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Kissable Cheeks, and Their Role in Feeding

Suck pads, which develop the last few weeks in utero, fill the oral cavity to help generate intraoral pressure for efficient milk transfer and provide support and stability to the tongue and nipple during feeding. Some infants, including those born prematurely, don't have fully developed suck pads, which can result in:

+Poor latch

+Fatigue with prolonged feedings

+Inadequate/inefficient nutritional intake

While cheek support can be used to reduce intraoral space and improve milk transfer, it also increases the rate of milk flow, which can cause baby to become disorganized in their suck-swallow-breathe coordination. This may look like coughing, choking, or loss of milk from the corners of the mouth.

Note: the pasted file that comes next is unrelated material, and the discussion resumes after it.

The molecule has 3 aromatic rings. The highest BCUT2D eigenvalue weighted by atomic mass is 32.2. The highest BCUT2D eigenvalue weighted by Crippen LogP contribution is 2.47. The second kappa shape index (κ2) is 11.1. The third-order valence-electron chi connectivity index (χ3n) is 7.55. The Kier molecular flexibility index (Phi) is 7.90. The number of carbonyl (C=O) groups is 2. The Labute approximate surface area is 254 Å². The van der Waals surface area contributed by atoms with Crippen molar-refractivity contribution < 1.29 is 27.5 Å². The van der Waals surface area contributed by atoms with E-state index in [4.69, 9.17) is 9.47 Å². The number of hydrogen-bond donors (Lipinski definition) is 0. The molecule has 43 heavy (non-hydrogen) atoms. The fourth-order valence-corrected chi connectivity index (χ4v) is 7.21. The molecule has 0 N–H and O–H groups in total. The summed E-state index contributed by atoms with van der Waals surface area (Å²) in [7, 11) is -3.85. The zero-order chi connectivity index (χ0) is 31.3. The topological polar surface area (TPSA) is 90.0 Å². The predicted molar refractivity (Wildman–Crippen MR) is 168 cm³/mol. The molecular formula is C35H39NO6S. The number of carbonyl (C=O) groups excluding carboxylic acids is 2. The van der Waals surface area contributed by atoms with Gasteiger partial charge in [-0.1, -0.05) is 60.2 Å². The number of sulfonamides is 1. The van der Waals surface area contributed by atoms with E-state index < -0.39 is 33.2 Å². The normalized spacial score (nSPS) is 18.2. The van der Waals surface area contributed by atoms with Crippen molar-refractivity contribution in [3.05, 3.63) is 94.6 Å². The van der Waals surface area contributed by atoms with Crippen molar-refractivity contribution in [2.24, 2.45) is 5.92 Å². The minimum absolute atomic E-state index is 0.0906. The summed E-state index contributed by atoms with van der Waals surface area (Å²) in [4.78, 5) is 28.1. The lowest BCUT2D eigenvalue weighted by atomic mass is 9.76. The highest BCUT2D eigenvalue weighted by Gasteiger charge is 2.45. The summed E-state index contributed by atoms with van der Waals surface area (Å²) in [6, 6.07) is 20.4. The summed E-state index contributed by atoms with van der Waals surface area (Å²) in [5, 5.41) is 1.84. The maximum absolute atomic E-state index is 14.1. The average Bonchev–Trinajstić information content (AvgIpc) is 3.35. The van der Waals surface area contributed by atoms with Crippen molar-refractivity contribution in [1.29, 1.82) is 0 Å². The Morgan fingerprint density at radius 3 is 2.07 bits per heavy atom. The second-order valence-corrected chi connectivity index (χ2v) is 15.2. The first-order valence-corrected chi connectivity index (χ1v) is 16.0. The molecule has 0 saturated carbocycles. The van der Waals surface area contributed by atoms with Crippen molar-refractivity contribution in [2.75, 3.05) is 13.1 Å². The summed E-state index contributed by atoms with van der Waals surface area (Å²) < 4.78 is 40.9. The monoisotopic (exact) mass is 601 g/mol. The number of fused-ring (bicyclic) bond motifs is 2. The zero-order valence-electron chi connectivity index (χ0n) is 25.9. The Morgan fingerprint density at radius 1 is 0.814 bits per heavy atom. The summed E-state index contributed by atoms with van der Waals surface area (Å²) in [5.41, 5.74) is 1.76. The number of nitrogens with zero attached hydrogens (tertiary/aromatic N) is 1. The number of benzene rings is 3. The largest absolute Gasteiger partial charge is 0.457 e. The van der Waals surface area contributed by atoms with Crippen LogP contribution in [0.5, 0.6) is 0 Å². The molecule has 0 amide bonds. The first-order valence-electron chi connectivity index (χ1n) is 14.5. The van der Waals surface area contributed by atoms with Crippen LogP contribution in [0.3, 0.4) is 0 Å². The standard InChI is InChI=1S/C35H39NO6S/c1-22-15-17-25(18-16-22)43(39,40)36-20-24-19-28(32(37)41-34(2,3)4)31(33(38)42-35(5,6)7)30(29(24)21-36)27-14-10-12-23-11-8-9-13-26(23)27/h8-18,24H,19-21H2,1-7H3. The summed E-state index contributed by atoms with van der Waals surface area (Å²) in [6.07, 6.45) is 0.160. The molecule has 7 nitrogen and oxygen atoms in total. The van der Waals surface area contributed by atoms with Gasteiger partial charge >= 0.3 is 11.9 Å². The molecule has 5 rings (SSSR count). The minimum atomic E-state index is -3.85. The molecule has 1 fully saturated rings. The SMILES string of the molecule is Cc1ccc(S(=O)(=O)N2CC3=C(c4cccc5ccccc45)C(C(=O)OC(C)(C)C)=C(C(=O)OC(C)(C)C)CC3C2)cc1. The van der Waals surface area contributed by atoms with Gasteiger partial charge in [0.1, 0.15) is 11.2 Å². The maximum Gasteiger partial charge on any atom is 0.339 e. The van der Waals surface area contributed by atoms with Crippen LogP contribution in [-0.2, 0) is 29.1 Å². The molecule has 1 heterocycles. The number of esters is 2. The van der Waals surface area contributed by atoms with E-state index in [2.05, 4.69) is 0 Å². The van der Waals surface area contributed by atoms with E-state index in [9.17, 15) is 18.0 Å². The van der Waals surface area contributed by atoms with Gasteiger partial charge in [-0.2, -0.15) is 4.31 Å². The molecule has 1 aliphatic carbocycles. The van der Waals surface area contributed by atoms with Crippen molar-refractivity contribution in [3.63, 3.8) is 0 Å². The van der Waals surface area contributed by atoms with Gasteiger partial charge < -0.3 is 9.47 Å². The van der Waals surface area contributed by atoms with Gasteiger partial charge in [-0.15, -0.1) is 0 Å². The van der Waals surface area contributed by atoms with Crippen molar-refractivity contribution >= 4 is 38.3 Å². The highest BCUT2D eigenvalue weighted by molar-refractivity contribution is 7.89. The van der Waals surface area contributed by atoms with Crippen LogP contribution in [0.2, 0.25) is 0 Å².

Breast or bottle feeding provide the foundation for future feeding skills. Dysfunction and negative early feeding experiences can lead to difficulty transitioning to solids, or aversions and picky eating behaviors later on.

If you have concerns, it's important to reach out to a feeding professional early. We want feeding to be a positive experience for you and your baby, and to support oral motor skills.

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